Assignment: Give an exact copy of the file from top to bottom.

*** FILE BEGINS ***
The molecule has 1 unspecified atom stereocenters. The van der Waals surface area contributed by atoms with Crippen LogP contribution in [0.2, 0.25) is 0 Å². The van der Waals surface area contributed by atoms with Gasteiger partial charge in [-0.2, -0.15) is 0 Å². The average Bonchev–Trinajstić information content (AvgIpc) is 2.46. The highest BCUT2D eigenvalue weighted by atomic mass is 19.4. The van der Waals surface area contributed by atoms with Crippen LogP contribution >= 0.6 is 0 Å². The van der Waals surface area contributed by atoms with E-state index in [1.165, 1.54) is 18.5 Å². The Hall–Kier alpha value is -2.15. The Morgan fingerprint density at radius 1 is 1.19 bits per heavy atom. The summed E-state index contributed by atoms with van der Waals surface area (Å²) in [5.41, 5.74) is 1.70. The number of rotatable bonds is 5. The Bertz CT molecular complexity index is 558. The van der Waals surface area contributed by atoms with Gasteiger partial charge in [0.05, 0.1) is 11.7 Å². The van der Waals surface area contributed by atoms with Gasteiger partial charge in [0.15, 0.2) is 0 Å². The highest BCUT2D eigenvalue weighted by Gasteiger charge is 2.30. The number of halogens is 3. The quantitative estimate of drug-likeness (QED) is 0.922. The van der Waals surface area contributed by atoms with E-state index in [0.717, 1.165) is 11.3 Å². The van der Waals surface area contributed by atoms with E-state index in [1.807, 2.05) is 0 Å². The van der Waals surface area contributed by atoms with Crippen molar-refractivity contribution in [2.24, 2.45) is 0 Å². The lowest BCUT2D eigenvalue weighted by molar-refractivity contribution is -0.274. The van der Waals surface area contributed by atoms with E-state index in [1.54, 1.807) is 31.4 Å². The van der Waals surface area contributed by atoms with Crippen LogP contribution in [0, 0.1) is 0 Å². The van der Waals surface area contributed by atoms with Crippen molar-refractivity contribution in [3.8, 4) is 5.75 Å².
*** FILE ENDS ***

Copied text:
The molecule has 1 unspecified atom stereocenters. The van der Waals surface area contributed by atoms with Crippen LogP contribution in [0.2, 0.25) is 0 Å². The van der Waals surface area contributed by atoms with Gasteiger partial charge in [-0.2, -0.15) is 0 Å². The average Bonchev–Trinajstić information content (AvgIpc) is 2.46. The highest BCUT2D eigenvalue weighted by atomic mass is 19.4. The van der Waals surface area contributed by atoms with Crippen LogP contribution >= 0.6 is 0 Å². The van der Waals surface area contributed by atoms with E-state index in [1.165, 1.54) is 18.5 Å². The Hall–Kier alpha value is -2.15. The Morgan fingerprint density at radius 1 is 1.19 bits per heavy atom. The summed E-state index contributed by atoms with van der Waals surface area (Å²) in [5.41, 5.74) is 1.70. The number of rotatable bonds is 5. The Bertz CT molecular complexity index is 558. The van der Waals surface area contributed by atoms with Gasteiger partial charge in [0.05, 0.1) is 11.7 Å². The van der Waals surface area contributed by atoms with Gasteiger partial charge in [0.15, 0.2) is 0 Å². The highest BCUT2D eigenvalue weighted by Gasteiger charge is 2.30. The number of halogens is 3. The quantitative estimate of drug-likeness (QED) is 0.922. The van der Waals surface area contributed by atoms with E-state index in [0.717, 1.165) is 11.3 Å². The van der Waals surface area contributed by atoms with E-state index in [1.807, 2.05) is 0 Å². The van der Waals surface area contributed by atoms with Crippen molar-refractivity contribution in [2.24, 2.45) is 0 Å². The lowest BCUT2D eigenvalue weighted by molar-refractivity contribution is -0.274. The van der Waals surface area contributed by atoms with E-state index in [1.54, 1.807) is 31.4 Å². The van der Waals surface area contributed by atoms with Crippen LogP contribution in [0, 0.1) is 0 Å². The van der Waals surface area contributed by atoms with Crippen molar-refractivity contribution in [3.8, 4) is 5.75 Å².